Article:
Europeans often think Dubya is seeking revenge for his father, who was nearly assassinated by Saddam and who decided not to finish off Saddam after the first Gulf War. But there is a fundamental philosophical divide between the two Bush presidencies. Papa Bush comes from the tradition of “Eisenhower Republicans” who fashioned the post-war multilateral world order, having defeated Republicans allied to Senator Taft, who opposed institutions such as Nato in favour of unilateral action.
However, we were also told that pre-emption and regime change were always in the American arsenal, the National Security Strategy merely codified them, and that it was wiser to look at what Bush did rather than what he said. After all, who could have predicted that Bush would have spent two months negotiating a UN Security Council resolution?
Some speakers thought that the Bush administration was making things up as they went along, having been forced into international engagement by 9/11. Bush had, after all, spent the first eight months of his presidency gratuitously offending his allies by tearing up agreements such as the Anti-Missile and Kyoto treaties, and refusing to endorse the international criminal court.
Many Americans have a deeply ingrained fear of “foreign entanglements”. The image of body-bags from Vietnam hangs over all debates. People are accustomed to the idea of taking on opponents who can be compared to Hitler, defeating them within days with few casualties, and then leaving the Europeans to pick up the pieces. This was regularly described as America doing the cooking and Europe doing the dishes. But American policy-makers resent European countries for their lower defence capabilities, making them “free-riders” in US eyes.
The US military and the intelligence community are unhappy with the simplistic scenarios presented about Saddam. A former Reagan aide told us that “amateurs talk strategy, professionals talk logistics”. The intelligence people realise that America needs allies in the pursuit of Al Qaeda. German-American security cooperation has suffered because of the spat between Chancellor Schroeder and President Bush. The Europeans have nabbed more terrorist suspects than America, although we heard that those held in Guantanamo Bay in Cuba were providing serious information.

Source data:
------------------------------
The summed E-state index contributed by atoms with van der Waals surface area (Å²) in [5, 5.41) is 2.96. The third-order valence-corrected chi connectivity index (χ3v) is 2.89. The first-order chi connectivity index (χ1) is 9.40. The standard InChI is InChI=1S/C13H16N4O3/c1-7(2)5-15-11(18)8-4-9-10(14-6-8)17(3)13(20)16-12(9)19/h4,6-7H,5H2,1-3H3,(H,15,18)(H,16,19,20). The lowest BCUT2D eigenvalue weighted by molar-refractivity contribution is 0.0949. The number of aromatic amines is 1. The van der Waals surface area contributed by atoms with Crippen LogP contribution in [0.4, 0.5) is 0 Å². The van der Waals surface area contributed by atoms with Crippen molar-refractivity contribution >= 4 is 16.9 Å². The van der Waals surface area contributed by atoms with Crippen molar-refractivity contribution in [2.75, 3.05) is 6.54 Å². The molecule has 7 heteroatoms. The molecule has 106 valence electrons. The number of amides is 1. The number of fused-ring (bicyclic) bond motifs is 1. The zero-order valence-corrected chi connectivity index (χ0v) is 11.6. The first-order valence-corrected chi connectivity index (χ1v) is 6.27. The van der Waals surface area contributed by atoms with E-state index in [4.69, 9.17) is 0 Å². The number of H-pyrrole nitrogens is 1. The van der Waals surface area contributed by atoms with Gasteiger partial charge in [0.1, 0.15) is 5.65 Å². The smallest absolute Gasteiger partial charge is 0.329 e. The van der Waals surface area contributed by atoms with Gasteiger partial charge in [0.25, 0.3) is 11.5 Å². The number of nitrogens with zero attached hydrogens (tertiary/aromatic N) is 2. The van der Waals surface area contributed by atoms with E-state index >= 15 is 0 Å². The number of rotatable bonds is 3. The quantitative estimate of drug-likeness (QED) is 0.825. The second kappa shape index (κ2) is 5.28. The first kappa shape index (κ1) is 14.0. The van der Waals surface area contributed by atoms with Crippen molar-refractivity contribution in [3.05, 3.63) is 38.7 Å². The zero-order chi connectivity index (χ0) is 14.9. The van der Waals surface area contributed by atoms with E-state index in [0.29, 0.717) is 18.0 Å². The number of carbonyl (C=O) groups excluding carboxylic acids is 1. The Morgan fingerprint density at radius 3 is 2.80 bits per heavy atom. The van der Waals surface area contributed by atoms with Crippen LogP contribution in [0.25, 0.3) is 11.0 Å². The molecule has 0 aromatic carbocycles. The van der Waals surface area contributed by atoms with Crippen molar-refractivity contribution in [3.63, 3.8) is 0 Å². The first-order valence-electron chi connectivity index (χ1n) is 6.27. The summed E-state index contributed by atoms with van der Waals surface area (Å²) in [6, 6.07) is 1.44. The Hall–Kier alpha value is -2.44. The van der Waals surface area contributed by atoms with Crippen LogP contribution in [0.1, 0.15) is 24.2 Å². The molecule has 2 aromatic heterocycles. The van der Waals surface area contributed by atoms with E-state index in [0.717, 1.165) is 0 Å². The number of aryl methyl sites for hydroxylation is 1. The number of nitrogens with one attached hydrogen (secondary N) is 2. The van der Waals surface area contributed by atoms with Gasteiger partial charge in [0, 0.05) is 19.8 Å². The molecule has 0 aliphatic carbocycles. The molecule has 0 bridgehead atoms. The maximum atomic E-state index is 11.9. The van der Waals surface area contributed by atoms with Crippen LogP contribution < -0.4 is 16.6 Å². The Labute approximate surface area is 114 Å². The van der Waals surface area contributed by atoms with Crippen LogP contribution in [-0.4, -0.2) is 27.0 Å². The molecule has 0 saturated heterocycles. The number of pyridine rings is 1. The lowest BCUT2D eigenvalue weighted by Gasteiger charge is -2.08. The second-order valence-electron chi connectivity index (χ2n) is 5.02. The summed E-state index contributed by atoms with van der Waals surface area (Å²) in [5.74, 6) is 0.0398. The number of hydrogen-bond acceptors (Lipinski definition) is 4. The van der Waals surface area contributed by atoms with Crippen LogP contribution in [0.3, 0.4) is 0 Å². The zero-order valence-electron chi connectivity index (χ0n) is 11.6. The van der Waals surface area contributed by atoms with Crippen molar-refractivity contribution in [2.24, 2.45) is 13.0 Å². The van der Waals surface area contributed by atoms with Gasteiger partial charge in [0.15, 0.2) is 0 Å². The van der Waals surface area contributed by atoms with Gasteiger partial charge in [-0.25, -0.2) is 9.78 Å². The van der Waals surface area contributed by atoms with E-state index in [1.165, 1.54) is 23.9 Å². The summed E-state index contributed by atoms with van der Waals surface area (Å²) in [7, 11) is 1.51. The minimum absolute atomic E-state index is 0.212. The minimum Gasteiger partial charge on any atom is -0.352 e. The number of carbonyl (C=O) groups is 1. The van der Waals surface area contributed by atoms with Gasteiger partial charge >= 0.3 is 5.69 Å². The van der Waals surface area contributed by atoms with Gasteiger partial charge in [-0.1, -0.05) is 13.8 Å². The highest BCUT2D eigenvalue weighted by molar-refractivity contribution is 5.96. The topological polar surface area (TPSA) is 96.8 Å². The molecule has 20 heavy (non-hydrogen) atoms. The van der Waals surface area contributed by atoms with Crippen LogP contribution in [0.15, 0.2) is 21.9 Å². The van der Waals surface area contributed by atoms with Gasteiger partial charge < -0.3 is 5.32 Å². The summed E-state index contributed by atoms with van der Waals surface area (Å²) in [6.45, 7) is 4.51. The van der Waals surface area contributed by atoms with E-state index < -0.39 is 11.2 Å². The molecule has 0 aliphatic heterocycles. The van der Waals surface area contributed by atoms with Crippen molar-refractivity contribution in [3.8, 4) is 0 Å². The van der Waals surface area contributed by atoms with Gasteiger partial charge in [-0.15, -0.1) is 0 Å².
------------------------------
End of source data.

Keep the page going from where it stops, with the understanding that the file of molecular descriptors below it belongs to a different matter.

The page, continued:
Support for military action against Saddam evaporates when people imagine America doing it alone, in the face of opposition from European and Arab allies. It’s also expected that the US could take 1,000 casualties although there are widely varying views on how long the US would have to stay. One source from the administration argued that once US blood and treasure had been expended, the US would stay as long as it took, but many Americans don’t appreciate just how long this could be, or how much it could cost. We were told by a senior Republican that “nation-building is a four-letter word” in the US.
On the other hand, people recognise that quick-fix military action does not tackle political and economic grievances. What’s more, the war could allow Iraq’s vast oil reserves to be developed and trading to start with USA.
Many discussions focused on the growing rift between USA and Europe. We differ in our models of social welfare and attitudes to the death penalty, as well as in environmental policies. Most Europeans do not see Saddam as a clear and present danger while, officially, America does.
In Washington DC and New York, the Pentagon and the World Trade Centre are constant reminders of America’s vulnerability. But Washington is often described as “a city surrounded on all sides by reality” and beyond the Beltway war is something far away. We were told that 99.5 per cent of the American people don’t see Saddam as a threat, even if most have a deep respect for the institution of the presidency and often give it the benefit of the doubt.
Yet USA is on a war footing. For the first time, it has its own military command and is building an internal intelligence agency – the Department of Homeland Security. The threat of terrorism hangs over every airport. The days when it used to be free and easy to travel around the US are gone. As foreigners using one-way tickets we always had extra checks. The sign at Norfolk airport was clear: “no mace, no guns, no jokes”.
The US is spending a vast fortune on such checks. The Department of Homeland Security will have a $40 billion budget and one private think-tank, Anser, warns that the biggest problem is uncontrolled expenditure. Nevertheless, Al Qaeda has probably worked out that buying a return ticket would bypass much security.
Despite hearing so many different viewpoints, one thing seems certain – when Bush comes to shove, Saddam will not be leading Iraq by the time of the next US presidential elections in 2004. Whether that weakens or boosts terrorism, and whether it deepens or strengthens the transatlantic relationship, are open questions.